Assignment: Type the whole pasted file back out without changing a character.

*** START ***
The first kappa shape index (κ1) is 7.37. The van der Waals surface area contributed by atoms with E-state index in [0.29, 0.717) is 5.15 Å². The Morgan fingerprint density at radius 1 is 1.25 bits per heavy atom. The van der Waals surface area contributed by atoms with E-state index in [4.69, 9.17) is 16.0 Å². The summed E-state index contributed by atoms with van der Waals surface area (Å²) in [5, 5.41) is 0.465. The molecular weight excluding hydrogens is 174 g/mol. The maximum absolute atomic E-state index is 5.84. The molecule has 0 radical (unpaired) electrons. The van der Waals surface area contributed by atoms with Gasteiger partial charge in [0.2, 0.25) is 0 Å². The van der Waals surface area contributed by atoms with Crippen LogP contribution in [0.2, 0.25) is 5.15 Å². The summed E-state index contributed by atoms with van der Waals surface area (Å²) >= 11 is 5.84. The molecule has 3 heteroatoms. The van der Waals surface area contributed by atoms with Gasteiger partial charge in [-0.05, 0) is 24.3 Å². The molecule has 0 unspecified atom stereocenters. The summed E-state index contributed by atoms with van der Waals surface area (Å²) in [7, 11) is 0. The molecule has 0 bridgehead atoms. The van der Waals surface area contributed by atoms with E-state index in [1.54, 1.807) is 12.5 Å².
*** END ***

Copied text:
The first kappa shape index (κ1) is 7.37. The van der Waals surface area contributed by atoms with E-state index in [0.29, 0.717) is 5.15 Å². The Morgan fingerprint density at radius 1 is 1.25 bits per heavy atom. The van der Waals surface area contributed by atoms with E-state index in [4.69, 9.17) is 16.0 Å². The summed E-state index contributed by atoms with van der Waals surface area (Å²) in [5, 5.41) is 0.465. The molecular weight excluding hydrogens is 174 g/mol. The maximum absolute atomic E-state index is 5.84. The molecule has 0 radical (unpaired) electrons. The van der Waals surface area contributed by atoms with Gasteiger partial charge in [0.2, 0.25) is 0 Å². The van der Waals surface area contributed by atoms with Crippen LogP contribution in [0.2, 0.25) is 5.15 Å². The summed E-state index contributed by atoms with van der Waals surface area (Å²) >= 11 is 5.84. The molecule has 3 heteroatoms. The van der Waals surface area contributed by atoms with Gasteiger partial charge in [-0.05, 0) is 24.3 Å². The molecule has 0 unspecified atom stereocenters. The summed E-state index contributed by atoms with van der Waals surface area (Å²) in [7, 11) is 0. The molecule has 0 bridgehead atoms. The van der Waals surface area contributed by atoms with E-state index in [1.54, 1.807) is 12.5 Å².